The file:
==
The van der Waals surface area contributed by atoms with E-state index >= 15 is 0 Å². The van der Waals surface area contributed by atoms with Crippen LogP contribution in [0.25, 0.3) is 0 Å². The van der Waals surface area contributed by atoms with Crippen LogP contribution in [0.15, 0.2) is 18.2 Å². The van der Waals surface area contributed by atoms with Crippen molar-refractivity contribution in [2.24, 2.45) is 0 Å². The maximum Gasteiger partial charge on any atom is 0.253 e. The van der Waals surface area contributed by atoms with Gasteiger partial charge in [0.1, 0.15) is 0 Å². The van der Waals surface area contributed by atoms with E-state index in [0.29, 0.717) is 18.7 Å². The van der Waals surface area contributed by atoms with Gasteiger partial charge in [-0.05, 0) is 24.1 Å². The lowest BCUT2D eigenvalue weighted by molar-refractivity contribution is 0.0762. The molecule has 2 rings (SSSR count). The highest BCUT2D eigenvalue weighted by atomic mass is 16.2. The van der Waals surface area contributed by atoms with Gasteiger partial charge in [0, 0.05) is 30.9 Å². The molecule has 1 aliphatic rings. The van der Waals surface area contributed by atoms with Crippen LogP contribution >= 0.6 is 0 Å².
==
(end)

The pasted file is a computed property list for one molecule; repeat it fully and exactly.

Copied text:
The van der Waals surface area contributed by atoms with E-state index >= 15 is 0 Å². The van der Waals surface area contributed by atoms with Crippen LogP contribution in [0.25, 0.3) is 0 Å². The van der Waals surface area contributed by atoms with Crippen LogP contribution in [0.15, 0.2) is 18.2 Å². The van der Waals surface area contributed by atoms with Crippen molar-refractivity contribution in [2.24, 2.45) is 0 Å². The maximum Gasteiger partial charge on any atom is 0.253 e. The van der Waals surface area contributed by atoms with Gasteiger partial charge in [0.1, 0.15) is 0 Å². The van der Waals surface area contributed by atoms with E-state index in [0.29, 0.717) is 18.7 Å². The van der Waals surface area contributed by atoms with Gasteiger partial charge in [-0.05, 0) is 24.1 Å². The lowest BCUT2D eigenvalue weighted by molar-refractivity contribution is 0.0762. The molecule has 2 rings (SSSR count). The highest BCUT2D eigenvalue weighted by atomic mass is 16.2. The van der Waals surface area contributed by atoms with Gasteiger partial charge in [0, 0.05) is 30.9 Å². The molecule has 1 aliphatic rings. The van der Waals surface area contributed by atoms with Crippen LogP contribution >= 0.6 is 0 Å².